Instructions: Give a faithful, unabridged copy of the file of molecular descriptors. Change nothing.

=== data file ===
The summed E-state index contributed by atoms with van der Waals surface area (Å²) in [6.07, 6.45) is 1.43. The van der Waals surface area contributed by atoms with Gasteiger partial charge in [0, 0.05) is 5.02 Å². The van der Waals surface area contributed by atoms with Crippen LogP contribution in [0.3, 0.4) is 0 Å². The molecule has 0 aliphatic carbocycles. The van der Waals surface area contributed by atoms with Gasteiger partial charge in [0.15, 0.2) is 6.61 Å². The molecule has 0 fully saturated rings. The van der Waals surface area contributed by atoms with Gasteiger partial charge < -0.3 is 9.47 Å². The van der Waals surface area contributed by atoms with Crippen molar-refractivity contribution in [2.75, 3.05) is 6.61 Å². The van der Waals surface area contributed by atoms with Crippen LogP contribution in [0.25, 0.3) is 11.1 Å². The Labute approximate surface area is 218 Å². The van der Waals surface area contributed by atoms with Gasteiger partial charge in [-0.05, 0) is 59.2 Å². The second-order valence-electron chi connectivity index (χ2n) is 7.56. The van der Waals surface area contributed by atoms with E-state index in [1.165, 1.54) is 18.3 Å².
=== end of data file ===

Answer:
The summed E-state index contributed by atoms with van der Waals surface area (Å²) in [6.07, 6.45) is 1.43. The van der Waals surface area contributed by atoms with Gasteiger partial charge in [0, 0.05) is 5.02 Å². The van der Waals surface area contributed by atoms with Crippen LogP contribution in [0.3, 0.4) is 0 Å². The molecule has 0 aliphatic carbocycles. The van der Waals surface area contributed by atoms with Gasteiger partial charge in [0.15, 0.2) is 6.61 Å². The molecule has 0 fully saturated rings. The van der Waals surface area contributed by atoms with Gasteiger partial charge < -0.3 is 9.47 Å². The van der Waals surface area contributed by atoms with Crippen molar-refractivity contribution in [2.75, 3.05) is 6.61 Å². The van der Waals surface area contributed by atoms with Crippen LogP contribution in [0.25, 0.3) is 11.1 Å². The Labute approximate surface area is 218 Å². The van der Waals surface area contributed by atoms with Gasteiger partial charge in [-0.05, 0) is 59.2 Å². The second-order valence-electron chi connectivity index (χ2n) is 7.56. The van der Waals surface area contributed by atoms with E-state index in [1.165, 1.54) is 18.3 Å².